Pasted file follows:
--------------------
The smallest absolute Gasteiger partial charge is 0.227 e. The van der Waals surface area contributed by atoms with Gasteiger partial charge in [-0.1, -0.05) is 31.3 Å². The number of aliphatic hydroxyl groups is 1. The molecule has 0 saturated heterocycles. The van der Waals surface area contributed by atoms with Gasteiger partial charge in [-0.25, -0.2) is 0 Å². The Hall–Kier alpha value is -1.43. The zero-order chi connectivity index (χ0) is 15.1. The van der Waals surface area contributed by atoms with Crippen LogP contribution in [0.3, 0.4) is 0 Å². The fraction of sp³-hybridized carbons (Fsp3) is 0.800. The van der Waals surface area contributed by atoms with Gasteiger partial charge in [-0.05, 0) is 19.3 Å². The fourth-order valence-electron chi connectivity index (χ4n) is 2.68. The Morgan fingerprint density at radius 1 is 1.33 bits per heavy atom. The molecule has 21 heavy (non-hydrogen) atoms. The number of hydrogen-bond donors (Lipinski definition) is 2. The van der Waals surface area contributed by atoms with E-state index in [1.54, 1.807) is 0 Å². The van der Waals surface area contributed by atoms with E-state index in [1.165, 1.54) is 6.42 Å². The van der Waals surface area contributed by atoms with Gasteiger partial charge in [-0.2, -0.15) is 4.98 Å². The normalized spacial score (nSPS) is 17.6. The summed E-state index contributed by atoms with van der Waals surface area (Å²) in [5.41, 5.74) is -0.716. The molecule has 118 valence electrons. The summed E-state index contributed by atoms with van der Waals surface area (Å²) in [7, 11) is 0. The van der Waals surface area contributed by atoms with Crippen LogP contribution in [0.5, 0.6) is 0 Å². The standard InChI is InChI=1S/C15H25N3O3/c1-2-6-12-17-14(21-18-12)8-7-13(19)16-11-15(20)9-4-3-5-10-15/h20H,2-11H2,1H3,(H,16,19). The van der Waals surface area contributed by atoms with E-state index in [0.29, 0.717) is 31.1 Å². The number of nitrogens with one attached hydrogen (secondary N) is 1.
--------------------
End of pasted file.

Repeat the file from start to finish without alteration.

The smallest absolute Gasteiger partial charge is 0.227 e. The van der Waals surface area contributed by atoms with Gasteiger partial charge in [-0.1, -0.05) is 31.3 Å². The number of aliphatic hydroxyl groups is 1. The molecule has 0 saturated heterocycles. The van der Waals surface area contributed by atoms with Gasteiger partial charge in [-0.25, -0.2) is 0 Å². The Hall–Kier alpha value is -1.43. The zero-order chi connectivity index (χ0) is 15.1. The van der Waals surface area contributed by atoms with Crippen LogP contribution in [0.3, 0.4) is 0 Å². The fraction of sp³-hybridized carbons (Fsp3) is 0.800. The van der Waals surface area contributed by atoms with Gasteiger partial charge in [-0.05, 0) is 19.3 Å². The fourth-order valence-electron chi connectivity index (χ4n) is 2.68. The Morgan fingerprint density at radius 1 is 1.33 bits per heavy atom. The molecule has 21 heavy (non-hydrogen) atoms. The number of hydrogen-bond donors (Lipinski definition) is 2. The van der Waals surface area contributed by atoms with E-state index in [1.54, 1.807) is 0 Å². The van der Waals surface area contributed by atoms with E-state index in [1.165, 1.54) is 6.42 Å². The van der Waals surface area contributed by atoms with Gasteiger partial charge in [-0.2, -0.15) is 4.98 Å². The normalized spacial score (nSPS) is 17.6. The summed E-state index contributed by atoms with van der Waals surface area (Å²) in [5.41, 5.74) is -0.716. The molecule has 118 valence electrons. The summed E-state index contributed by atoms with van der Waals surface area (Å²) in [7, 11) is 0. The van der Waals surface area contributed by atoms with Crippen LogP contribution in [0.5, 0.6) is 0 Å². The standard InChI is InChI=1S/C15H25N3O3/c1-2-6-12-17-14(21-18-12)8-7-13(19)16-11-15(20)9-4-3-5-10-15/h20H,2-11H2,1H3,(H,16,19). The van der Waals surface area contributed by atoms with E-state index in [0.29, 0.717) is 31.1 Å². The number of nitrogens with one attached hydrogen (secondary N) is 1.